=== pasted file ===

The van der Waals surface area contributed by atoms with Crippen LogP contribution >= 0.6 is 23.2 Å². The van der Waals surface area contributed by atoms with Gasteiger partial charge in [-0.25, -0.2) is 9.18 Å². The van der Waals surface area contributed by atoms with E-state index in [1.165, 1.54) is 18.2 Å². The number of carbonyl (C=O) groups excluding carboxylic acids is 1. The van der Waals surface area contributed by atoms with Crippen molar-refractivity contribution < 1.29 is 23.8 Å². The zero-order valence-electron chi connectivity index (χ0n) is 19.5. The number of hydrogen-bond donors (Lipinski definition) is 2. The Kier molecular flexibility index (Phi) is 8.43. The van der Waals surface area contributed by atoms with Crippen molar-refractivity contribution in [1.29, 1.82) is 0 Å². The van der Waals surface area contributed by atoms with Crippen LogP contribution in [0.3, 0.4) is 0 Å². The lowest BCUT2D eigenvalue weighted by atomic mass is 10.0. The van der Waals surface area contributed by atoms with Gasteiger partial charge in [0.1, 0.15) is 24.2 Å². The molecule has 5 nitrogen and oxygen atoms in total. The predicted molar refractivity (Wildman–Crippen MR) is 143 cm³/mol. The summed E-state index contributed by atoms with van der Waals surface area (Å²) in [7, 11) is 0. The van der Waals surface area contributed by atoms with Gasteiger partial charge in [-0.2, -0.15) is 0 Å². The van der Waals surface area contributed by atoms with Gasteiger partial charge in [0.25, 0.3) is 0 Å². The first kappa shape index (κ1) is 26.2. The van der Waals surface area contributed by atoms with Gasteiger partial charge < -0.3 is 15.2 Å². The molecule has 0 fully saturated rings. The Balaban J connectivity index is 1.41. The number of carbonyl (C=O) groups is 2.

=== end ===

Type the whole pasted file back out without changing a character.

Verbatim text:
The van der Waals surface area contributed by atoms with Crippen LogP contribution >= 0.6 is 23.2 Å². The van der Waals surface area contributed by atoms with Gasteiger partial charge in [-0.25, -0.2) is 9.18 Å². The van der Waals surface area contributed by atoms with E-state index in [1.165, 1.54) is 18.2 Å². The number of carbonyl (C=O) groups excluding carboxylic acids is 1. The van der Waals surface area contributed by atoms with Crippen molar-refractivity contribution < 1.29 is 23.8 Å². The zero-order valence-electron chi connectivity index (χ0n) is 19.5. The number of hydrogen-bond donors (Lipinski definition) is 2. The Kier molecular flexibility index (Phi) is 8.43. The van der Waals surface area contributed by atoms with Crippen molar-refractivity contribution in [1.29, 1.82) is 0 Å². The van der Waals surface area contributed by atoms with Crippen LogP contribution in [0.3, 0.4) is 0 Å². The lowest BCUT2D eigenvalue weighted by atomic mass is 10.0. The van der Waals surface area contributed by atoms with Gasteiger partial charge in [0.1, 0.15) is 24.2 Å². The molecule has 5 nitrogen and oxygen atoms in total. The predicted molar refractivity (Wildman–Crippen MR) is 143 cm³/mol. The summed E-state index contributed by atoms with van der Waals surface area (Å²) in [7, 11) is 0. The van der Waals surface area contributed by atoms with Gasteiger partial charge in [-0.2, -0.15) is 0 Å². The van der Waals surface area contributed by atoms with Gasteiger partial charge in [0.25, 0.3) is 0 Å². The first kappa shape index (κ1) is 26.2. The van der Waals surface area contributed by atoms with Gasteiger partial charge < -0.3 is 15.2 Å². The molecule has 0 fully saturated rings. The Balaban J connectivity index is 1.41. The number of carbonyl (C=O) groups is 2.